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    3. arrived at the conclusion

      Sure, but that was 22 years ago, so let me repeat: "Honestly[,] given what we've learned about integumentary preservation in the past two decades, I wouldn't be surprised if this and the supposed soft parietal crest were taphonomic spreading of originally tighter tissue."

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  2. I'll be interested to see where newbie _Shishugounykus_ shakes out when it's added. It's description found it at the base of Alvarezsauroidea, in trichotomy with _Aorun_ and the rest of the group, with _Haplocheirus_ and _Tugulusaurus_ as more derived members of the clade. But all of those other three are Compsognathids in the Lori matrix, so I wonder if _Shishugounykus_ may be one as well.
    Also, the new topology on the Phylogeny of Theropoda section is different from the published result (i.e. _Xiyunykus_ and _Bannykus_ are more basal than Patagonykinae); is that because you're deferring to Xu et al. ("Xu et al. use several characters designed for alvarezsauroids that the Lori matrix didn't include yet"), or because you tested the relationships with updated information and got a different result (like with Ornithomimosauria)?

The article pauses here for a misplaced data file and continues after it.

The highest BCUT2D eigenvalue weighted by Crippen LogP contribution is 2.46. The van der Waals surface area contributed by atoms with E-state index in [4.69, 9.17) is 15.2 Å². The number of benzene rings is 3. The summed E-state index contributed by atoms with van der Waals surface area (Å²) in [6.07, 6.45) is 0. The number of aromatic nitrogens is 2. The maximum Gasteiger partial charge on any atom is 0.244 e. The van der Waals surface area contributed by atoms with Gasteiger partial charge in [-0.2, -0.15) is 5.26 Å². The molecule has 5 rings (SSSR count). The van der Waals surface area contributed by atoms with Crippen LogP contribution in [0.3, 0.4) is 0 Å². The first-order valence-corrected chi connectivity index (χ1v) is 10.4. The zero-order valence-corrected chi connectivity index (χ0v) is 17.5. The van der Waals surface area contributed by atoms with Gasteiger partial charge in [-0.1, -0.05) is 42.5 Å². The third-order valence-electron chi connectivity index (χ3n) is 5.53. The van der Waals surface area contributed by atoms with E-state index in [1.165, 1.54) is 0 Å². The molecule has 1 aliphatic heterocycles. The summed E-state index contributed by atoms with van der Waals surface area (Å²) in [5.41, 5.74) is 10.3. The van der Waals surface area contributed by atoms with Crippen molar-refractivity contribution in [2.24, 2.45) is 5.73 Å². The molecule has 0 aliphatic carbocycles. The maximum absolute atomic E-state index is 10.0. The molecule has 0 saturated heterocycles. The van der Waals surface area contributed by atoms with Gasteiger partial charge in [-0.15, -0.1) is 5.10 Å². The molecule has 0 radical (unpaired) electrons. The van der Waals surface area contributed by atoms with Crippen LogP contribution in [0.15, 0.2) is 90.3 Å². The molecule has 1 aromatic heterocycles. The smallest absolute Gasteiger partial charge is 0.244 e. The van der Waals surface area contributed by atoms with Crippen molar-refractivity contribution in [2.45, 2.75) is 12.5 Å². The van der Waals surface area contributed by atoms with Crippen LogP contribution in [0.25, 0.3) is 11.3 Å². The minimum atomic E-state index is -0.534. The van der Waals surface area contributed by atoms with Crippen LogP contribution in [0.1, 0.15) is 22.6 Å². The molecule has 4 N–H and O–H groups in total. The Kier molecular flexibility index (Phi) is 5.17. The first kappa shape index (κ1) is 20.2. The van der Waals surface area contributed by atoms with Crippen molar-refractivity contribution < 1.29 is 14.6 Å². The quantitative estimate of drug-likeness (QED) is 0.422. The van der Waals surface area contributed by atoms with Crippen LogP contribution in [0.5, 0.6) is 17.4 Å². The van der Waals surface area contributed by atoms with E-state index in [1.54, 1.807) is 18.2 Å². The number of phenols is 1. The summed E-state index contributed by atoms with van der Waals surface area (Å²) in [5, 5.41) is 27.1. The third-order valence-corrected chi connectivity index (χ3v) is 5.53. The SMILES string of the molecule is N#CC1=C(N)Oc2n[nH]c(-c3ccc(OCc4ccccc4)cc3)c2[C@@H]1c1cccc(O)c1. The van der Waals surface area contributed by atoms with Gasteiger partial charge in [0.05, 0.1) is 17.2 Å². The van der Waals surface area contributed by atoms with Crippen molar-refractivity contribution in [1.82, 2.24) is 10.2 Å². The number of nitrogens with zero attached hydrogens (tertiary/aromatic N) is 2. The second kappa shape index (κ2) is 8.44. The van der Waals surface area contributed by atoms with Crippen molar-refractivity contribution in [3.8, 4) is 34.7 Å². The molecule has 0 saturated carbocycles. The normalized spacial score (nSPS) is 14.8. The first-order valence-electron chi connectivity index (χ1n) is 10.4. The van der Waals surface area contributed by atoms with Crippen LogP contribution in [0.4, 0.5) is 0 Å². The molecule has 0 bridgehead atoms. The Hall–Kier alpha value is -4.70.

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    1. Also also…
      Alvarezsauroids "become avemetatarsalians [sic] in 4 steps (can bring therizinosaurs or not)". When you refer to Arctometatarsalia, do you mean simply Ornithomimosauria+Alvarezsauroidea, or a broader group closer to what Holtz originally intended (e.g. including tyrannosauroids)?